by Greg DePaul (@GregDePaul)
Remember Rocky Balboa, when Rocky gives that awesome, inspirational speech to his son? Winning isn’t about how hard you can hit, Rocky tells him. It’s about “how hard you can get hit and keep moving forward.”
That’s a message we screenwriters need to hear. After all, we desperately hope to break in overnight. We take classes purporting to help us write a feature screenplay in thirty days. (Good luck!) We submit scripts that are far from ready. (You actually sent that agent a third draft?) Some of us even move to Hollywood for a naively short period of time (really — a year?) to see if we have what it takes.
But veteran screenwriters like me know the hard truth – there is no fast track, no easy path to riches and respect. You’ve simply got to write and re-write draft after draft, script after script, year after year. And once you’ve done all that and submitted your work to someone who matters, you have an even more daunting obstacle to confront: The Big R.
I’m talking about Rejection. I’ve sold scripts to Hollywood studios and gotten movies made, and I can tell you that the first twenty-or-so times an agent or producer read my work, I got bitch-slapped. And each rejection sucked worse than the previous one. And it doesn’t stop after you earn your Guild card or attend your first premiere.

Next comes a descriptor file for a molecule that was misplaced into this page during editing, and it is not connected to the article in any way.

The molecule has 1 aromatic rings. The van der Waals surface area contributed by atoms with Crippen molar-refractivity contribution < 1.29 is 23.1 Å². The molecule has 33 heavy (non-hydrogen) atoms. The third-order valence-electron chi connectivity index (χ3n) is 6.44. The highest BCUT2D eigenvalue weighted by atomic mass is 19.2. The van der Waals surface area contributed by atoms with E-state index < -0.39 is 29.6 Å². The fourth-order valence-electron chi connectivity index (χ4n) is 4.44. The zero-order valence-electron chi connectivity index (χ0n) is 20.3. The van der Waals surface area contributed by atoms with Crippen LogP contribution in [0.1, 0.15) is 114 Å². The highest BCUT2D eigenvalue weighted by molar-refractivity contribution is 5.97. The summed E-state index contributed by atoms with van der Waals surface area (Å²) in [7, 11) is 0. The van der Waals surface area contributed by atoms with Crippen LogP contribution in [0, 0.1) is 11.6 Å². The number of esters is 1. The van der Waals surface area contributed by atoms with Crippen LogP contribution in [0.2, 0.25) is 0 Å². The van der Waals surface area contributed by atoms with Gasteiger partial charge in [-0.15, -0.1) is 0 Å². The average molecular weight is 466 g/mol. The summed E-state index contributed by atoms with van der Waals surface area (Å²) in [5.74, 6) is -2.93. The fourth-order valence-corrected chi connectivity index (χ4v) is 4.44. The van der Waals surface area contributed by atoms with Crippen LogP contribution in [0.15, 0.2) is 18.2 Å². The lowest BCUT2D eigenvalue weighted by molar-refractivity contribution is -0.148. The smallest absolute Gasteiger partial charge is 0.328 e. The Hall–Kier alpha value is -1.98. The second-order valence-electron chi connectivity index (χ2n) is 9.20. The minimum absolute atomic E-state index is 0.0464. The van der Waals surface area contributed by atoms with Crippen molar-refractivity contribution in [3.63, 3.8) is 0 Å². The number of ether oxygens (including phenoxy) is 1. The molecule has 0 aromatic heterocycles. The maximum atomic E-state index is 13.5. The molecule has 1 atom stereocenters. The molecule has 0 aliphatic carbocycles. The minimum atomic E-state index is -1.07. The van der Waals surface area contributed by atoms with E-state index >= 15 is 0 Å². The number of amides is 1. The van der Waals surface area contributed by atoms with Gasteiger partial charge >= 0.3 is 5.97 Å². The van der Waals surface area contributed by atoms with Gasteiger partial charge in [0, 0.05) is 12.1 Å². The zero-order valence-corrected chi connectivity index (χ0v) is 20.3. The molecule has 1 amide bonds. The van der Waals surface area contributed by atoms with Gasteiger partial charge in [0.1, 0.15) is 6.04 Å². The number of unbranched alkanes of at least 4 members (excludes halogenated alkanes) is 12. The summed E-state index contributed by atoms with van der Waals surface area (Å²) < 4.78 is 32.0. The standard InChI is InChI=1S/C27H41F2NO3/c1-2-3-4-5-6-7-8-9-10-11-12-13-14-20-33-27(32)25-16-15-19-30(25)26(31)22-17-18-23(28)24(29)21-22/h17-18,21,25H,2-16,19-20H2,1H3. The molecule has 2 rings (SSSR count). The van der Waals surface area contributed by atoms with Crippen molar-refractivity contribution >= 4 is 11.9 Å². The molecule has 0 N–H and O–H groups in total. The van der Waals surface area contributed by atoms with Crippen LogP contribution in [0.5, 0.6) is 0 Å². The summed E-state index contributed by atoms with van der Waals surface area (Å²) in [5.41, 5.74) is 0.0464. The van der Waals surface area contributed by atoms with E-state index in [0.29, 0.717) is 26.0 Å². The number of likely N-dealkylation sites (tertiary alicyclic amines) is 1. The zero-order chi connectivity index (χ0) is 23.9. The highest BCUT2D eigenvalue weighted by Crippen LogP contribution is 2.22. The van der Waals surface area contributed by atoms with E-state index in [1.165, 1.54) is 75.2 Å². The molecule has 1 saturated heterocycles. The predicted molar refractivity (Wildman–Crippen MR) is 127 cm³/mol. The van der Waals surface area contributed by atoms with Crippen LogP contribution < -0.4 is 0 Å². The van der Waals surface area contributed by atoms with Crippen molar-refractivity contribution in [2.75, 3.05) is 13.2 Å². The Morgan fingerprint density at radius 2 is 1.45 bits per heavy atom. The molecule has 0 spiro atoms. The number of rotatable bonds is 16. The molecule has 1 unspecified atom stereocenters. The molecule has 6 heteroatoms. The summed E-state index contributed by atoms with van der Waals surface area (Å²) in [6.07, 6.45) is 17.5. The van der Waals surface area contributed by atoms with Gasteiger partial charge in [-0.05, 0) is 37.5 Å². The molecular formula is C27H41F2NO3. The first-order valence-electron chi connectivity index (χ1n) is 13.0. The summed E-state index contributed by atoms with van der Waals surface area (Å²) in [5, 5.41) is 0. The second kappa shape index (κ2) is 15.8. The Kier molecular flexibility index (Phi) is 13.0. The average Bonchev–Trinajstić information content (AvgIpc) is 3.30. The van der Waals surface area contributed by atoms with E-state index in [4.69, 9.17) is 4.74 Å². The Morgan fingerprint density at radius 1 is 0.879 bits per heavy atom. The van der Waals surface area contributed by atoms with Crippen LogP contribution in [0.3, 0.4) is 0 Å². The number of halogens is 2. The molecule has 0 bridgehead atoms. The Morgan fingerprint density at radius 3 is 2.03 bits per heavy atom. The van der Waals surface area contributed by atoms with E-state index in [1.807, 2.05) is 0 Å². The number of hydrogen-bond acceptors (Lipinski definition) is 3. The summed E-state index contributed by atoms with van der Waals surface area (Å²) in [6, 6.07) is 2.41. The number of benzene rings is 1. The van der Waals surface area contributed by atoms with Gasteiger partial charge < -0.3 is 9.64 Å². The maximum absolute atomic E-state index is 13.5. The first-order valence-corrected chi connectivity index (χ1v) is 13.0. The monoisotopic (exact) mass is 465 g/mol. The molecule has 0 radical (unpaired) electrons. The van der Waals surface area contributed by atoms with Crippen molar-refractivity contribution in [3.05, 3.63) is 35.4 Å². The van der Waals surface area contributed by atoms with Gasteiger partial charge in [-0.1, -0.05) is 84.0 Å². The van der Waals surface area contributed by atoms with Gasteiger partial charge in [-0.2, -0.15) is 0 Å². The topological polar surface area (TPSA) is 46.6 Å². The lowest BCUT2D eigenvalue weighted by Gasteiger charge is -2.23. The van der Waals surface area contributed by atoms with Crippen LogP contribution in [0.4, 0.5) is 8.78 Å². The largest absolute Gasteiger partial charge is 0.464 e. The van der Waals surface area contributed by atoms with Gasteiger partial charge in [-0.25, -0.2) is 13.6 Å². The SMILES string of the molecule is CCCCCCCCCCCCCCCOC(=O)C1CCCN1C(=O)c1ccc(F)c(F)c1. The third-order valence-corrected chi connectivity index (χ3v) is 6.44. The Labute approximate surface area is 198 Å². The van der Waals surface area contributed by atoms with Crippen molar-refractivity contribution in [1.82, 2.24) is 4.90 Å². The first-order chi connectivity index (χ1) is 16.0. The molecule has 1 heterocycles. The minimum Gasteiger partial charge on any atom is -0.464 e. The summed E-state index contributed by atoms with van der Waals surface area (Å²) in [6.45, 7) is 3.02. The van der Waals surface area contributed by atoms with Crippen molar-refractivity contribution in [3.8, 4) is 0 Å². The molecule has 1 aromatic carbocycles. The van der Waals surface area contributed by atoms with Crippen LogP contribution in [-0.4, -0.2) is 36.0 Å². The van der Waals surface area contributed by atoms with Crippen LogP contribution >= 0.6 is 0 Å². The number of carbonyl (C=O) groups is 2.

A few weeks ago, I finished a new sitcom pilot. I’d spent months pounding on it, endlessly re-writing it, scratching my head over every line of dialogue. Then I sent it to a manager who loved the concept.
Thirty minutes later he emailed back, serving me The Big R with a side of criticism. In his words, “The voice-over in the cold open felt too set-uppy, and the joke in the first scene evokes other scripts I’ve read with something similar.” And that was it. The extent of his notes.
Naturally, this stung. And it left me wondering: “Did this moron even read the rest of the script?” But I’ll never know because that was the last I heard from him.
I spent the following couple days hating that manager, myself, my writing, and writing in general. I ate ice cream like it was going out of style, binge-watched bad TV, and broke stuff. I knew I needed to get back on the horse, but I couldn’t bring myself to face the page. My fingers wouldn’t touch the keyboard.
In desperation, I went to YouTube and searched “Rocky Balboa monologue.”
Over and over I watched Rocky tell his son “how winning is done.” Then I put the ice cream away, turned off the TV, cleaned up all the broken stuff… and got back into my writing chair.
And what did I write? You’re reading it.
Screenwriter Greg DePaul wrote Bride Wars and Saving Silverman. He has sold screenplays to Miramax, New Line, Sony, MGM, Disney, and Village Roadshow studios. He teaches screenwriting at NYU and The New School, and his book Bring the Funny: The Essential Companion for the Comedy Screenwriter is published by Focal Press. Greg is a proud member of The Collective, a NY-based stage and film production company. You can learn more about Greg at gregdepaul.com or contact him at firstname.lastname@example.org.